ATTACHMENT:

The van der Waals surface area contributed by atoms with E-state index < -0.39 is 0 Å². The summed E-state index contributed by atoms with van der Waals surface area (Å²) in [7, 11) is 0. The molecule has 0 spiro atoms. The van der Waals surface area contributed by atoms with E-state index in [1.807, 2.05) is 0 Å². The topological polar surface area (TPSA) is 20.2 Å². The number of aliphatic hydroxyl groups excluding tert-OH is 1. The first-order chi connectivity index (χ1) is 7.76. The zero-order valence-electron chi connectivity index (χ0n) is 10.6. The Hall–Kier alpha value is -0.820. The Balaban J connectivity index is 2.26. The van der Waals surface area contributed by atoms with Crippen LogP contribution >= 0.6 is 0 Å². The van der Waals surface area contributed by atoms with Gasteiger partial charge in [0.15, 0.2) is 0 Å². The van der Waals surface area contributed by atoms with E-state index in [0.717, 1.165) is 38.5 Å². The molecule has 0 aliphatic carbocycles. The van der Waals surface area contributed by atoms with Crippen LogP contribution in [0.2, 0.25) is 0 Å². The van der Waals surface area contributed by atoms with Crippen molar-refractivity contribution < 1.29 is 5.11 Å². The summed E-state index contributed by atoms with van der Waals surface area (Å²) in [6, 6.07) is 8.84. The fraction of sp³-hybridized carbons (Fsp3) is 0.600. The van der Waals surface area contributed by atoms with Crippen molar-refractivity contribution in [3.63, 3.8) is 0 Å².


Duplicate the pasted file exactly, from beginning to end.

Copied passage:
The van der Waals surface area contributed by atoms with E-state index < -0.39 is 0 Å². The summed E-state index contributed by atoms with van der Waals surface area (Å²) in [7, 11) is 0. The molecule has 0 spiro atoms. The van der Waals surface area contributed by atoms with E-state index in [1.807, 2.05) is 0 Å². The topological polar surface area (TPSA) is 20.2 Å². The number of aliphatic hydroxyl groups excluding tert-OH is 1. The first-order chi connectivity index (χ1) is 7.76. The zero-order valence-electron chi connectivity index (χ0n) is 10.6. The Hall–Kier alpha value is -0.820. The Balaban J connectivity index is 2.26. The van der Waals surface area contributed by atoms with Crippen LogP contribution >= 0.6 is 0 Å². The van der Waals surface area contributed by atoms with Gasteiger partial charge in [0.15, 0.2) is 0 Å². The van der Waals surface area contributed by atoms with E-state index in [0.717, 1.165) is 38.5 Å². The molecule has 0 aliphatic carbocycles. The van der Waals surface area contributed by atoms with Crippen LogP contribution in [0.2, 0.25) is 0 Å². The van der Waals surface area contributed by atoms with Crippen molar-refractivity contribution < 1.29 is 5.11 Å². The summed E-state index contributed by atoms with van der Waals surface area (Å²) in [6, 6.07) is 8.84. The fraction of sp³-hybridized carbons (Fsp3) is 0.600. The van der Waals surface area contributed by atoms with Crippen molar-refractivity contribution in [3.63, 3.8) is 0 Å².